Get to know the Bernese Mountain Dog
All you need to know about the breed
This very powerful breed may be a force physically but when it comes to their temperament, the Bernese Mountain Dogis a gentle giant. Their pleasant face mirrors the highlydocile disposition found within. The breed is extremely attached to their owners -repeat, extremely attached -and although can initially be standoff-ish with strangers, does warm up quickly. Justlook at those large and tender eyes! One thing is for sure: cuddling is neveroptional.
With a history as a working dog on farms in the Swiss Alps, the Bernese Mountain Dogis very content when occupied. Don’t be shy about handing off the housework: this sturdy dog can handle most any rugged chore humans will give them, from hauling carts full of debris to dragging heavy items. What a great working partner! Their enjoyment of domestic life means puttering about the yard suits them just fine. A large size -the males can weigh up to 52 kilograms -means lounging around the house is welcome too.
The hardy Bernese Mountain Dogbreed does best when in cold settings, and is not the dog to have in a southern or tropical locale. Their thick Teddy Bear-like coat is their hallmark, with its colouring of black on the body accented by a white chest and rust markings.A signature to the breed, as is their consistently contented face.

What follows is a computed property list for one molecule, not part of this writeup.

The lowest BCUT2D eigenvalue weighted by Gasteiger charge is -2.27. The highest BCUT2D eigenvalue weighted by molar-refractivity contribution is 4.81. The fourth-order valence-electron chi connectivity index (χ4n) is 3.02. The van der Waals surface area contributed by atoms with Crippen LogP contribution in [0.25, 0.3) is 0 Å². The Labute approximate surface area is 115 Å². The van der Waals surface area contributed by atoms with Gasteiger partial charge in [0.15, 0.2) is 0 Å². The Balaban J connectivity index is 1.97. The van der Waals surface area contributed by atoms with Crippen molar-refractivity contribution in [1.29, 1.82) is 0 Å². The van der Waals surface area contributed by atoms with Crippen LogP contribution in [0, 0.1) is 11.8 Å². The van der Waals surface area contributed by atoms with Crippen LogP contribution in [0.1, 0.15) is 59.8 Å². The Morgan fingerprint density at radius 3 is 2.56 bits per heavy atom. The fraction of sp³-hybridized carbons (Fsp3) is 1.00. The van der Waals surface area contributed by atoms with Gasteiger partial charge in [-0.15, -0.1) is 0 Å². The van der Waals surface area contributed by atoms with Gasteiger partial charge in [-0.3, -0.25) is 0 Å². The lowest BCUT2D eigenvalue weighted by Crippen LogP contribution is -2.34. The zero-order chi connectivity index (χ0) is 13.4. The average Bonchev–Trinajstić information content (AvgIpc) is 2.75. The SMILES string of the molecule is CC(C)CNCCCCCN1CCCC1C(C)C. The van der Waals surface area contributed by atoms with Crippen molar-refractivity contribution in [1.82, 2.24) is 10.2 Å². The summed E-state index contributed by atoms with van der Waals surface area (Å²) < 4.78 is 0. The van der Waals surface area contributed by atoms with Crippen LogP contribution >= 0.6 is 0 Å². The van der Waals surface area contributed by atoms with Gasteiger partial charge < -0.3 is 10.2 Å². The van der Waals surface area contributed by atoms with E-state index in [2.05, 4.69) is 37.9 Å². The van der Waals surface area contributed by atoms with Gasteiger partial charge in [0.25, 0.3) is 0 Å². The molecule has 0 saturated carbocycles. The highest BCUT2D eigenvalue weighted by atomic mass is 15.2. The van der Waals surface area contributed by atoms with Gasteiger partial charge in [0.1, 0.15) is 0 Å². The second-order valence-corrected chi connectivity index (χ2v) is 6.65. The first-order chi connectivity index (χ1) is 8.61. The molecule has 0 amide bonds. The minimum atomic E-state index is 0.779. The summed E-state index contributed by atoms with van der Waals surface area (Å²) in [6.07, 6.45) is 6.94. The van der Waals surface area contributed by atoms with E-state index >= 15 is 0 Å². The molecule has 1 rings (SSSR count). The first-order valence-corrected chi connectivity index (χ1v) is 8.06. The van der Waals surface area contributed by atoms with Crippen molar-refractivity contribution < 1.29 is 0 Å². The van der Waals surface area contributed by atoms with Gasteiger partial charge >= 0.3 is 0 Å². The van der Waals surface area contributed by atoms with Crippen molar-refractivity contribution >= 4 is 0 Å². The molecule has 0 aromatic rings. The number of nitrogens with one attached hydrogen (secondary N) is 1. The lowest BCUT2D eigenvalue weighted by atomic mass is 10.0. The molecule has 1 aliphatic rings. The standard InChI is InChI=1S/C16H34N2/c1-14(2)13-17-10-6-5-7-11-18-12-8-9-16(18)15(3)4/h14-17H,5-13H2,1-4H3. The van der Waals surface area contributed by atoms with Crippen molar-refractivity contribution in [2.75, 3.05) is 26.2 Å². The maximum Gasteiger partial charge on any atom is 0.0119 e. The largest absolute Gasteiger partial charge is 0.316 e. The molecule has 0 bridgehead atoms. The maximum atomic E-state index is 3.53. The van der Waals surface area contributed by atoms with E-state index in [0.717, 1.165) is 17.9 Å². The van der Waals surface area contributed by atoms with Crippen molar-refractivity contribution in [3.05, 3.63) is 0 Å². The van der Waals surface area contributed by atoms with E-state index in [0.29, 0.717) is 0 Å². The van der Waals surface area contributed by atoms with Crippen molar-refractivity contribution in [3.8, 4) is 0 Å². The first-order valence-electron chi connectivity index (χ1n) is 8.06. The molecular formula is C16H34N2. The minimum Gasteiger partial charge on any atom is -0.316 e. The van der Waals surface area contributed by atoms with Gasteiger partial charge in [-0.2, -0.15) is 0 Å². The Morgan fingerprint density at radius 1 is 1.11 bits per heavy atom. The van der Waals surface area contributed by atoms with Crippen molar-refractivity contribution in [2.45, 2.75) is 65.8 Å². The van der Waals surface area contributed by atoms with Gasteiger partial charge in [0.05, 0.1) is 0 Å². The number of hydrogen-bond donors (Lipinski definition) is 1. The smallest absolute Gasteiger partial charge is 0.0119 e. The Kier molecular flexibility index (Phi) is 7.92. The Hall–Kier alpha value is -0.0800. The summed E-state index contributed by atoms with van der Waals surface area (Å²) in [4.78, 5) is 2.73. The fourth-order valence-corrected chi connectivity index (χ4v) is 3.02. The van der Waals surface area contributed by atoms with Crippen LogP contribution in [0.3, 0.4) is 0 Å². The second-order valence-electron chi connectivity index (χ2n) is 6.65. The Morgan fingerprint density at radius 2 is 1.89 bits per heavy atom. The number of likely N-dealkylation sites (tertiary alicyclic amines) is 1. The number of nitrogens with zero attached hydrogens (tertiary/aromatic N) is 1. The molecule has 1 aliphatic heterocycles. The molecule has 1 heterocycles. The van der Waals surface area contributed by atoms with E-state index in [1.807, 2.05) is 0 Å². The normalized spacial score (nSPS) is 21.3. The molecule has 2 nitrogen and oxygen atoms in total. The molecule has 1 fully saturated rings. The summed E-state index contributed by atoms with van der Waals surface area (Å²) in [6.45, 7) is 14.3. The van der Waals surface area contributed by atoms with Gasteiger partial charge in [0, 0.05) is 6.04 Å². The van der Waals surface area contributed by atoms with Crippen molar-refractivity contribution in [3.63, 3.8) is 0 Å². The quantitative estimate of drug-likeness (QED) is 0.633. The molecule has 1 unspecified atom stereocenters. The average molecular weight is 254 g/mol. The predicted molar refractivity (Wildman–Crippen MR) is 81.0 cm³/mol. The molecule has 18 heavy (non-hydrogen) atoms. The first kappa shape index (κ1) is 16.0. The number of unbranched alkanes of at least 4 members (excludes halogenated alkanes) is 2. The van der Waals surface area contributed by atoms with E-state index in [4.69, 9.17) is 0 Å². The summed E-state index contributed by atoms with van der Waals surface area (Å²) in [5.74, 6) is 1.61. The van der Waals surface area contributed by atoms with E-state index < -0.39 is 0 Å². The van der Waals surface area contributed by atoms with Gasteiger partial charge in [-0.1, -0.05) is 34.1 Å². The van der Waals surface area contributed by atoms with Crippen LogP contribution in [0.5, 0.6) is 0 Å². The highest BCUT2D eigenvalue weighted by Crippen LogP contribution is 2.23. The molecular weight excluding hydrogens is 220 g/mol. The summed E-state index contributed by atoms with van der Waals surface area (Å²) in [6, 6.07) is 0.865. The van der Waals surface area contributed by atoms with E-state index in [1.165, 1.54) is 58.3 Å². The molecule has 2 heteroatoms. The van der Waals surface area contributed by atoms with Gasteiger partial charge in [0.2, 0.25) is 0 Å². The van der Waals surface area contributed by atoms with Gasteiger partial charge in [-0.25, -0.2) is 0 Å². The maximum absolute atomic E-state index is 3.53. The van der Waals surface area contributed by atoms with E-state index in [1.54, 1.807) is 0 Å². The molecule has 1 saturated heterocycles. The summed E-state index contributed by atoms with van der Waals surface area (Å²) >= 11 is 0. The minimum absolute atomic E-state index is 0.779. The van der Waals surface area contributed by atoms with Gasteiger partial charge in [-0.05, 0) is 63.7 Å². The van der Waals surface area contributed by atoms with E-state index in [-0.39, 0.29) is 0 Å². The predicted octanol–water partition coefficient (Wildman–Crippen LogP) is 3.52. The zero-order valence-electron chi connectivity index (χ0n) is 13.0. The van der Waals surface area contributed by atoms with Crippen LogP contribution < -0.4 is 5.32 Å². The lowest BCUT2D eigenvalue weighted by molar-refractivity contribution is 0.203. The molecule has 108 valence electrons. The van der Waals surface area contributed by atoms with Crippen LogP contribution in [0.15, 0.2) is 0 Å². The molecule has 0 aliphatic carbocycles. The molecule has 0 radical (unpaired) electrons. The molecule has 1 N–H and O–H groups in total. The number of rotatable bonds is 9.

2 facts about Bernese Mountain Dogs
Things to look out for
From specific breed traits to a general health overview, here are some interesting facts about your Bernese Mountain Dog
On the cautious side
The Bernese Mountain Dog can still have a very protective streak, which could be somewhat of a drawback when socialising. The breed is ceaselessly loyal to their owners -or to one person in particular -and very kind to both people and pets alike but can be wary with those new to them. Make no mistake: Having them as a pet is nothing short of wonderful, as they’re renowned for their even-keeled temperament. Puppy training for your Bernese Mountain Dog should emphasise secure surroundings and the gradual introduction of newcomers.
Monitor certain illnesses
Health problems for Bernese Mountain Dogs are to be noted, one of which is van Willebrand’s Disease, a failure to clot the blood normally. Statistically, over 50% of adult Bernese Mountain Dogs can also develop cancer, which makes the Bernese Mountain Dog lifespan a somewhat shorter one than fans of this lovely breed would like. From puppyhood, make sure to visit the veterinarian on a regular basis in order to rule out any irregularities.
At times a sensitive stomach
Bernese Mountain Dogs are big animals, which means there’s a lot to love. But one trait that can plague larger breeds is a tendency toward bloat, or a condition called gastric dilatation and volvulus (GDV), an at-times serious condition that is known to require surgery. When a dog bloats, their stomach can turn on itself and fill with gas. Although sudden, the condition is very medically treatable, and one of the best ways to prevent it is to adhere to proper feeding. Mealtime should be routine and calm. Watch for any odd behaviour from your Bernese Mountain Dog, such as swelling, restlessness, or sudden signs of discomfort. Regular vet visits will also help to keep the condition -including any vomiting, retching, anxious behaviour, ptyalism, or lethargy -at bay.